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Agile working, flexible working or whatever one wants to call it, is a growing phenomenon. What these euphemisms for ‘sometimes working from home’ indicate is that there is an appetite for lawyers to not be permanently stuck in the air conditioned boxes where they would otherwise spend a large part of their adult lives.
More and more law firms are offering their lawyers, mostly junior lawyers it seems at the moment, the opportunity to work remotely. Some also allow support staff to work from home. How many days a week or per month this is allowed varies. Firms are no doubt testing the waters before allowing their lawyers totally off the leash and out of the gates.
Why is this happening and why now?
Throughout history there have been lawyers who one day were sitting at their desks in the firm’s office, proofreading a contract for the tenth time that week when a thought popped into their heads: ‘Hey, I could just do this kind of thing at home. It would be a lot more convenient and it would make no difference at all to the work I’m doing for the client.’
Yet, it’s only really in the last few years that law firms have been embracing this seemingly obvious fact. Why? The first reason that is trotted out is that it’s all due to ‘Millennials’. Personally I’m not a big fan of typecasting hundreds of millions of people around the world by the year they were born.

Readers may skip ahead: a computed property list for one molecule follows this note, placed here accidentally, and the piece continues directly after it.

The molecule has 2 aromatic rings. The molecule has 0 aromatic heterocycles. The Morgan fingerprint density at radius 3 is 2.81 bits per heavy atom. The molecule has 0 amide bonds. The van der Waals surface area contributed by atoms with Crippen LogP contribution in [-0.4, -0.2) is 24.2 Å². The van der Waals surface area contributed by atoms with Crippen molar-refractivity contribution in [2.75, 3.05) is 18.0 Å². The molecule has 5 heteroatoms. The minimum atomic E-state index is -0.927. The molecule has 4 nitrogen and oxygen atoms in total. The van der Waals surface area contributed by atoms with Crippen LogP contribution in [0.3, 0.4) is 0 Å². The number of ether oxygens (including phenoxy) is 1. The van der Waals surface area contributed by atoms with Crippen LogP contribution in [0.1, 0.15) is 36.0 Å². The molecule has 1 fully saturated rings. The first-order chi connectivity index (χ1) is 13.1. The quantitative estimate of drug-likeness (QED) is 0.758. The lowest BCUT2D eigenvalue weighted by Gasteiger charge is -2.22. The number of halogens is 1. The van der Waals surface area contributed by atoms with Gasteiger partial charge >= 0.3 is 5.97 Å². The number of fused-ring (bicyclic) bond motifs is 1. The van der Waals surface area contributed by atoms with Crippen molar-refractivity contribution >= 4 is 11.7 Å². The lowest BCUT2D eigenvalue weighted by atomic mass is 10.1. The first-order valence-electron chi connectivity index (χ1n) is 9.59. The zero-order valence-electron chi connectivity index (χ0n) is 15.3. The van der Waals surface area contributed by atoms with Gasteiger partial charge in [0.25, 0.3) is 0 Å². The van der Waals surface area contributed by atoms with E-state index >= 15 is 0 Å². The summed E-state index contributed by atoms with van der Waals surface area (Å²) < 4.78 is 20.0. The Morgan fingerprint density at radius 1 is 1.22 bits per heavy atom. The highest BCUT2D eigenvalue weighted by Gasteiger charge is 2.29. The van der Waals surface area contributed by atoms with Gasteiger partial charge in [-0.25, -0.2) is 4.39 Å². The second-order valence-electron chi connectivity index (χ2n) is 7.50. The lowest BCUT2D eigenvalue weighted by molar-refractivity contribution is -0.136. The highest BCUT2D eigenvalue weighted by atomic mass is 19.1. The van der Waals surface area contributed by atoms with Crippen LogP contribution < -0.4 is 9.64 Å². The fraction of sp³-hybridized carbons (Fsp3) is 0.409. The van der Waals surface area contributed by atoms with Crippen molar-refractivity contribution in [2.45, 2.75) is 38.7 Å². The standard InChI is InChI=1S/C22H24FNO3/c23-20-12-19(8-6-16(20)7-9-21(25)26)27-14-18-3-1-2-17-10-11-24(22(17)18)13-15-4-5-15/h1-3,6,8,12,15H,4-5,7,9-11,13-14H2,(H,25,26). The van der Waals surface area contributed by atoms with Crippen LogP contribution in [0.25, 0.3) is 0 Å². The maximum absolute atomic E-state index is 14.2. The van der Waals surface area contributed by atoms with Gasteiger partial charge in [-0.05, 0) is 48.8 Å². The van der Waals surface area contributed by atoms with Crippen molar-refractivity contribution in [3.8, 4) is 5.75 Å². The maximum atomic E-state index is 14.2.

Perhaps a better way of looking at generational change is that as technology, society and the economy changes so do opportunities for new types of behaviour and those changes tend to come in waves. Technology now allows us to conduct nearly our entire professional lives from our sofas, if that is what we want. From their sofa a lawyer can:
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Richard helps law firms with important strategic decisions. He
advises on areas such as merger, practice development and geographical
expansion. He also provides assistance to law firms in relation to
organisational and operational issues.
Richard has spent over 16 years working in the legal sector focused
on the UK and global legal markets. He previously worked at Jomati as a
strategy consultant and authored the Jomati Report series between 2009
Prior to that, Richard worked at US-based, Hildebrandt International,
and also held senior, legal sector editorial roles in London and Paris.
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